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Letters to the Editor   |    
Critique of Book Review
Mortimer Ostow, M.D.
Am J Psychiatry 1998;155:856a-857.

TO THE EDITOR: I am writing to protest the selection of Dr. Paul C. Horton as reviewer for my book Ultimate Intimacy: The Psychodynamics of Jewish Mysticism (1). The book, which was edited by me and which contains contributions by a number of distinguished psychoanalytic colleagues and some equally distinguished scholars of Jewish mysticism, attempts, by example, to initiate the serious psychologic analysis of the phenomena of Jewish mysticism by using primarily a psychodynamic approach. Dr. Horton, on the other hand, is concerned not with understanding the psychology of the mystical experience so much as its celebration. "Nowhere in the book," he says, "do we find resonances with the `unbound wonder and profound awe.and the feeling of unutterable happiness which is never forgotten' that is said to characterize the `true mystical experience.'" He continues, "Curiously, traditional psychoanalysts, such as the contributors to this volume.[set] rules for discourse about mysticism that would keep us in a religious conceptual playpen. Although the analyst may play the role of `apocalyptic seer'.there are no Maggids in psychoanalytic institutes." Apparently, Dr. Horton interprets any psychoanalytic interest in the phenomena of mysticism as an attempt to restrict and thwart the practice of mysticism. Why would he—or anyone—look for maggidim in psychoanalytic institutes?

His resentment toward our endeavor causes him to misrepresent and misquote the text. "Jewish mysticism," he tells us, "took its origin in the ninth through the thirteenth centuries." Actually, as the text makes clear (p. 40), Jewish mystical documents appeared within one or two centuries before or one or two centuries after the Common Era.

Further, he writes, "The `ultimate intimacy' spoken of in the title is reduced to an unconscious repetition of children's `intense interest in their parents' toilet functions' (p. 205)." Let me give you the context from which that quotation is taken. On page 204 we find the statement, "Dr. Galenson informs us that in their earliest years, children exhibit intense interest in their parents' toilet functions." The issue is the interpretation of a text from The Ethiopic Book of Enoch, which describes "streams of flaming fire" issuing from beneath a throne upon which the "Great Glory" was sitting. The text is considered in a demonstration of how historical-philological and psychoanalytic interpretation can be coordinated. A similar image occurs in Daniel 7:9–10. The argument assembles several pieces of evidence that suggest that the stream issuing from under the throne occupied by the divinity is a symbol for a urinary stream. The evidence is strongly suggestive and not at all far fetched. The chapter concludes with the statement that if that conclusion is correct, it "leads us right to the matter of our central concern - ultimate intimacy." The rest of the book is concerned with interpreting the mystical experience as a regressive attempt once more to enjoy the comfort of physical closeness to and intimacy with the parents as one might imagine they were experienced in early infancy. It is one thing to contend that the image of the fiery streams leads us again to the issue of ultimate intimacy on the one hand, and taking it as the definition of ultimate intimacy on the other.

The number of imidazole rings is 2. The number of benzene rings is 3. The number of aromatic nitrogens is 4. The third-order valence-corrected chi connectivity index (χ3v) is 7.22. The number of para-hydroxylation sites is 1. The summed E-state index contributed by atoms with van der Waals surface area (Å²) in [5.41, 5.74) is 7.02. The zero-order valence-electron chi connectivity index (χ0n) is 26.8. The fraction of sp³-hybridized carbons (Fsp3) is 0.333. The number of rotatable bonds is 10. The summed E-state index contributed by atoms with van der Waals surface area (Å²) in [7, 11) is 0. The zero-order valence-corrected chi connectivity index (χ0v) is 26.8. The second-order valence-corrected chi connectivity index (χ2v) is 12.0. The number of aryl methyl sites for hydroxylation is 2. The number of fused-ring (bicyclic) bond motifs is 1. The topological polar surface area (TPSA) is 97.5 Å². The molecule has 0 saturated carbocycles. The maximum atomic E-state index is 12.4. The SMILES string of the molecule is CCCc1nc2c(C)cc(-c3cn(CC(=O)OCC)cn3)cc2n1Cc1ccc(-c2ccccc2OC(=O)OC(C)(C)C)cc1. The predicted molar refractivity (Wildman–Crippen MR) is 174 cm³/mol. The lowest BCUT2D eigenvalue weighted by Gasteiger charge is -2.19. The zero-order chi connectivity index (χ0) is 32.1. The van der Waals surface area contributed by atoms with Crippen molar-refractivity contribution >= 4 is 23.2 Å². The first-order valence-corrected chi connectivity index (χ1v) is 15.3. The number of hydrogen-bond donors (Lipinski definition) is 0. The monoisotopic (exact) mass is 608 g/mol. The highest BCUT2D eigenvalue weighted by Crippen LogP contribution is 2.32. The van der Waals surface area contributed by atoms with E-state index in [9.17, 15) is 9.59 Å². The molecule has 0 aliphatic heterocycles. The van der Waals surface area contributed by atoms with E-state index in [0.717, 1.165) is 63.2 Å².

Horton takes issue with the author for reverting to archaic psychoanalytic paradigms. Nowhere does he indicate that the chief psychoanalytic parameter considered is affect regulation.

Dr. Horton concludes his "review" by congratulating the contributors "for their willingness to explore what Emerson has called `the region of grandeur which reduces all material magnificence to toys, yet opens to every wretch that has reason the doors of the universe.'"

It is quite clear that Dr. Horton is not interested in what our book is trying to do and condemns it because it is not a different book.

Yet he ignores the final sentence of the book, which might have been expected to please him. "Many of us who cannot accept the non-rational assumptions necessary to embrace mysticism might nevertheless find a certain degree of comforting spiritual experience in studying what it is, what it does, how it has influenced the lives of millions of people of every religion over the centuries, and where it might take us in the future."

Dr. Horton should not have been invited to review this particular book, and, having been invited, in fairness, he should not have accepted.

I respectfully request that the book be assigned to a more objective referee for a proper review.

Horton PC: Book review, M Ostow (ed): Ultimate Intimacy: The Psychodynamics of Jewish Mysticism. Am J Psychiatry  1996; 153:1499–1500
 
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References

Horton PC: Book review, M Ostow (ed): Ultimate Intimacy: The Psychodynamics of Jewish Mysticism. Am J Psychiatry  1996; 153:1499–1500
 
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